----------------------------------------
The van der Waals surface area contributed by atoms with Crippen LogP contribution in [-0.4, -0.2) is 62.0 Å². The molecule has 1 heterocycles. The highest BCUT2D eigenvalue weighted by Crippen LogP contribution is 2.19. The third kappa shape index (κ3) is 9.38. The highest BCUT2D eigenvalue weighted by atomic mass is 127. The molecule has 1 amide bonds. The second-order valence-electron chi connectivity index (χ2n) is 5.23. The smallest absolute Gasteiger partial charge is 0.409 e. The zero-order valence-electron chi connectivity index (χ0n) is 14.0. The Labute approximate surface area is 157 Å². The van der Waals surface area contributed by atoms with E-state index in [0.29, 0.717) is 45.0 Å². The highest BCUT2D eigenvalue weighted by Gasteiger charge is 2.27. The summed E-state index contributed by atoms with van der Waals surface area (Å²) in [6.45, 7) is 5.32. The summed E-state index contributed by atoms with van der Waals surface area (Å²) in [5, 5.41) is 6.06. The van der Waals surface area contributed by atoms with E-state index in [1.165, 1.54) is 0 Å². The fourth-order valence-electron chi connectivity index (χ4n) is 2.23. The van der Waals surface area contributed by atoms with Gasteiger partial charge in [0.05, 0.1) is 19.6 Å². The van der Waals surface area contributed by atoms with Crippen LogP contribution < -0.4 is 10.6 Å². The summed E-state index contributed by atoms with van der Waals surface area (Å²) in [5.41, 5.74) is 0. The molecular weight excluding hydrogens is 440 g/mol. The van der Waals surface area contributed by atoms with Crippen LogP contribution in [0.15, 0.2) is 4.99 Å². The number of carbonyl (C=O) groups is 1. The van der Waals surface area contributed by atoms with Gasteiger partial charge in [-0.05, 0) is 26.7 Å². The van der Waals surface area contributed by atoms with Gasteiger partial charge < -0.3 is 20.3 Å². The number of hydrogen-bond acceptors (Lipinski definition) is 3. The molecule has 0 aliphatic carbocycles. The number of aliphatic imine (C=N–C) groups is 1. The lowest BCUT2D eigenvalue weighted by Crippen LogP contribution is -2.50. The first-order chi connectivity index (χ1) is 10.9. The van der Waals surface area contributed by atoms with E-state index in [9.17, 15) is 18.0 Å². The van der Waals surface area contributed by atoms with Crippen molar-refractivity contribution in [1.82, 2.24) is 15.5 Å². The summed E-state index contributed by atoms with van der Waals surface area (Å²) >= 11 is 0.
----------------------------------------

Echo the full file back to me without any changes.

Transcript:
The van der Waals surface area contributed by atoms with Crippen LogP contribution in [-0.4, -0.2) is 62.0 Å². The molecule has 1 heterocycles. The highest BCUT2D eigenvalue weighted by Crippen LogP contribution is 2.19. The third kappa shape index (κ3) is 9.38. The highest BCUT2D eigenvalue weighted by atomic mass is 127. The molecule has 1 amide bonds. The second-order valence-electron chi connectivity index (χ2n) is 5.23. The smallest absolute Gasteiger partial charge is 0.409 e. The zero-order valence-electron chi connectivity index (χ0n) is 14.0. The Labute approximate surface area is 157 Å². The van der Waals surface area contributed by atoms with E-state index in [0.29, 0.717) is 45.0 Å². The highest BCUT2D eigenvalue weighted by Gasteiger charge is 2.27. The summed E-state index contributed by atoms with van der Waals surface area (Å²) in [6.45, 7) is 5.32. The summed E-state index contributed by atoms with van der Waals surface area (Å²) in [5, 5.41) is 6.06. The van der Waals surface area contributed by atoms with E-state index in [1.165, 1.54) is 0 Å². The fourth-order valence-electron chi connectivity index (χ4n) is 2.23. The van der Waals surface area contributed by atoms with Gasteiger partial charge in [0.05, 0.1) is 19.6 Å². The van der Waals surface area contributed by atoms with Crippen LogP contribution < -0.4 is 10.6 Å². The summed E-state index contributed by atoms with van der Waals surface area (Å²) in [5.41, 5.74) is 0. The molecular weight excluding hydrogens is 440 g/mol. The van der Waals surface area contributed by atoms with Crippen LogP contribution in [0.15, 0.2) is 4.99 Å². The number of carbonyl (C=O) groups is 1. The van der Waals surface area contributed by atoms with Gasteiger partial charge in [-0.05, 0) is 26.7 Å². The van der Waals surface area contributed by atoms with Gasteiger partial charge < -0.3 is 20.3 Å². The number of hydrogen-bond acceptors (Lipinski definition) is 3. The molecule has 0 aliphatic carbocycles. The number of aliphatic imine (C=N–C) groups is 1. The lowest BCUT2D eigenvalue weighted by Crippen LogP contribution is -2.50. The first-order chi connectivity index (χ1) is 10.9. The van der Waals surface area contributed by atoms with E-state index in [9.17, 15) is 18.0 Å². The van der Waals surface area contributed by atoms with Crippen molar-refractivity contribution in [1.82, 2.24) is 15.5 Å². The summed E-state index contributed by atoms with van der Waals surface area (Å²) >= 11 is 0.